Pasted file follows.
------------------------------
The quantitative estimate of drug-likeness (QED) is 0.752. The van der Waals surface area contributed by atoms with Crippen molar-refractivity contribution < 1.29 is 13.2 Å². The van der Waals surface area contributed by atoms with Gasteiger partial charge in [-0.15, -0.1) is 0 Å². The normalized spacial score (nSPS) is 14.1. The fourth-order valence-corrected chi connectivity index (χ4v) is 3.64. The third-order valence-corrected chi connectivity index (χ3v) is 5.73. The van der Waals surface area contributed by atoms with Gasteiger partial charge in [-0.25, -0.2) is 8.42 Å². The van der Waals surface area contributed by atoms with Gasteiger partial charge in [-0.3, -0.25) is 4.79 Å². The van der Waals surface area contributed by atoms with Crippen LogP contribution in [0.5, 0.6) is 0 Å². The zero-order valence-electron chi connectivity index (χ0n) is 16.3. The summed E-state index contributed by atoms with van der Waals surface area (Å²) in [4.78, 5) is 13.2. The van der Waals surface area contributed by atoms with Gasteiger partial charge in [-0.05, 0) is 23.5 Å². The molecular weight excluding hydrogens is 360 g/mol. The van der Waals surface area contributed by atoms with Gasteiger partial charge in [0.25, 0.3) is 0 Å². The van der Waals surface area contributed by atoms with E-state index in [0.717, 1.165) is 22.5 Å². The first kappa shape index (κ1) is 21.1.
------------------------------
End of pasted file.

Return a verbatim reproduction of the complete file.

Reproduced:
The quantitative estimate of drug-likeness (QED) is 0.752. The van der Waals surface area contributed by atoms with Crippen molar-refractivity contribution < 1.29 is 13.2 Å². The van der Waals surface area contributed by atoms with Gasteiger partial charge in [-0.15, -0.1) is 0 Å². The normalized spacial score (nSPS) is 14.1. The fourth-order valence-corrected chi connectivity index (χ4v) is 3.64. The third-order valence-corrected chi connectivity index (χ3v) is 5.73. The van der Waals surface area contributed by atoms with Gasteiger partial charge in [-0.25, -0.2) is 8.42 Å². The van der Waals surface area contributed by atoms with Gasteiger partial charge in [-0.3, -0.25) is 4.79 Å². The van der Waals surface area contributed by atoms with Crippen LogP contribution in [0.5, 0.6) is 0 Å². The zero-order valence-electron chi connectivity index (χ0n) is 16.3. The summed E-state index contributed by atoms with van der Waals surface area (Å²) in [4.78, 5) is 13.2. The van der Waals surface area contributed by atoms with Gasteiger partial charge in [-0.05, 0) is 23.5 Å². The molecular weight excluding hydrogens is 360 g/mol. The van der Waals surface area contributed by atoms with Gasteiger partial charge in [0.25, 0.3) is 0 Å². The van der Waals surface area contributed by atoms with E-state index in [0.717, 1.165) is 22.5 Å². The first kappa shape index (κ1) is 21.1.